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MOVIES : Playing the Cards as They're Dealt : Director Mike Figgis takes a gamble adapting a difficult tale of love, loss in 'Las Vegas.'

October 29, 1995|Kristine McKenna | Kristine McKenna is a regular contributor to Calendar

Sometimes art and life get so tangled up together that it becomes impossible to distinguish one from the other. That's pretty much the case with Mike Figgis' new film, "Leaving Las Vegas." A chronicle of the final days of an alcoholic who goes to Las Vegas to drink himself to death, "Leaving Las Vegas" is based on the largely autobiographical novel of the same name by John O'Brien.

Like the film's central character, Ben (played by Nicolas Cage), O'Brien was an alcoholic who spent lots of time in Las Vegas. Unlike Ben, however, he didn't drink himself to death in that grim city of lights. What he did instead was end his life at the age of 33 with a self-inflicted gunshot wound, just as Figgis' film was about to start shooting. Needless to say, this turn of events had a profound effect on Figgis and his cast.

"I was in pre-production on the film in April of last year when I got the call that John had committed suicide," says Figgis, who was named best director at this year's San Sebastian Film Festival for his work on the film. "Obviously, I was quite upset and considered not making the film, but eventually I decided that John wrote a great book, and the most I could do for him was to go ahead and make the film."

Adds Cage: "This book is clearly John O'Brien's suicide letter, and I really felt the weight of portraying a dead man's suicide note. In order to play Ben I knew I had to keep myself in the zone of meditating on death--and I figured I could do it, because it was a short shoot. But believe me, I didn't like it because I'm a pro-life guy, and I had to go to a crummy little corner of my head in order to deliver my lines with any authenticity. I recently saw the film again and for the next three nights I had bad dreams about death--I knew it was a reaction to the movie."

Death does hover like a dark angel over this film, which was budgeted at $3.6 million and shot largely on location last September. That theme is tempered, though, by the love affair that comprises the core of the story; on arriving in Vegas, Ben meets a prostitute and the two fall deeply in love. Does this great love deliver them from their demons? Probably not to the degree that many viewers might want.

Figgis hopes, however, that audiences will look beyond surface plot points and see the film's deeper themes. "There's a repressed emotional core to John's book that he went to great lengths to obscure," says Figgis of O'Brien, who followed "Leaving Las Vegas" with two more novels--"Better" and "Stripper Lessons"--and was working on a fourth, "Assault on Tony's," at the time of his death. "John didn't want to be thought of as romantic, but this is a deeply romantic story."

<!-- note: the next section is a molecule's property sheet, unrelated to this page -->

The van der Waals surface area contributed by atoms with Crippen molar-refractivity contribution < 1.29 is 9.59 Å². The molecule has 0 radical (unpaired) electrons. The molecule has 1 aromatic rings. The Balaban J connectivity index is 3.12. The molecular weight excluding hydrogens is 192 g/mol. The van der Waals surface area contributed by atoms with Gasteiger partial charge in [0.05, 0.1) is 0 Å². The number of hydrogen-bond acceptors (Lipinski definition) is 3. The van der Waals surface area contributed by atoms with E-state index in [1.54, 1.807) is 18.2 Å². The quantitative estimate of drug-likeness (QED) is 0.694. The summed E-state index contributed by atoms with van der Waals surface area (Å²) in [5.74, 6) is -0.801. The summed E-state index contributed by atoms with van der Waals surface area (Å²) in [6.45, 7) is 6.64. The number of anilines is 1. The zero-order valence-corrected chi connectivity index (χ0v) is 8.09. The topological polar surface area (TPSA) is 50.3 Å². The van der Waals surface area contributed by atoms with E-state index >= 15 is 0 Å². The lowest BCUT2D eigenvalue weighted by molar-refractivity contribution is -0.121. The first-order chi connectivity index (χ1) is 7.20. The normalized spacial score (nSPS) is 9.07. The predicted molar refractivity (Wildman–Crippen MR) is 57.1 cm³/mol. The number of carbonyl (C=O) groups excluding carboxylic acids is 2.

Like Figgis, Elisabeth Shue--whose performance as the prostitute, Sera, has netted her the best reviews of her career--finds this "a devastating story, but not a depressing one. I'm sure some people will see the film and wonder how my character could fall in love with such a loser, but I don't see Ben as a loser. I see him as someone who's come to terms with his life and isn't afraid of dying.

"As for Sera," she continues, "she's a woman who's struggling to find a ray of hope in a life rapidly going downhill. I got to know some call girls in preparing for the part, but I didn't approach the performance as if I were playing a hooker because I don't see that as her defining quality. I see her as someone who's been damaged by life, and the fact that she's a hooker is secondary."

While O'Brien obviously based the character of Ben on himself, it remains a mystery as to whether there actually was a Sera. Says Lisa O'Brien, who met John O'Brien while both were attending high school in Cleveland, Ohio, and married him in 1979: "John made frequent trips to Las Vegas alone to research the book, but we never talked about what went on there because I didn't want to know. As to whether there was a Sera, I think she was a composite of several people, and was essentially John's fantasy woman: someone who would love him and let him drink."

The filming of O'Brien's hard-boiled novel got rolling, oddly enough, when L.A. art dealer Stuart Regen stumbled across it in 1991, a year after it was published.

"I was really moved by the book so I tracked John down and we met for coffee in December of 1991," Regen recalls. "I told him I was interested in making his book into a film and he said he didn't want it turned into a Hollywood movie with a happy ending because that's not what it was about. He seemed skeptical about the prospect of the movie, but sold me the option on the book anyhow, in January of 1992. He told me we should feel free to contact him if we had questions about the characters--but I'm sure he thought the movie would never be made."

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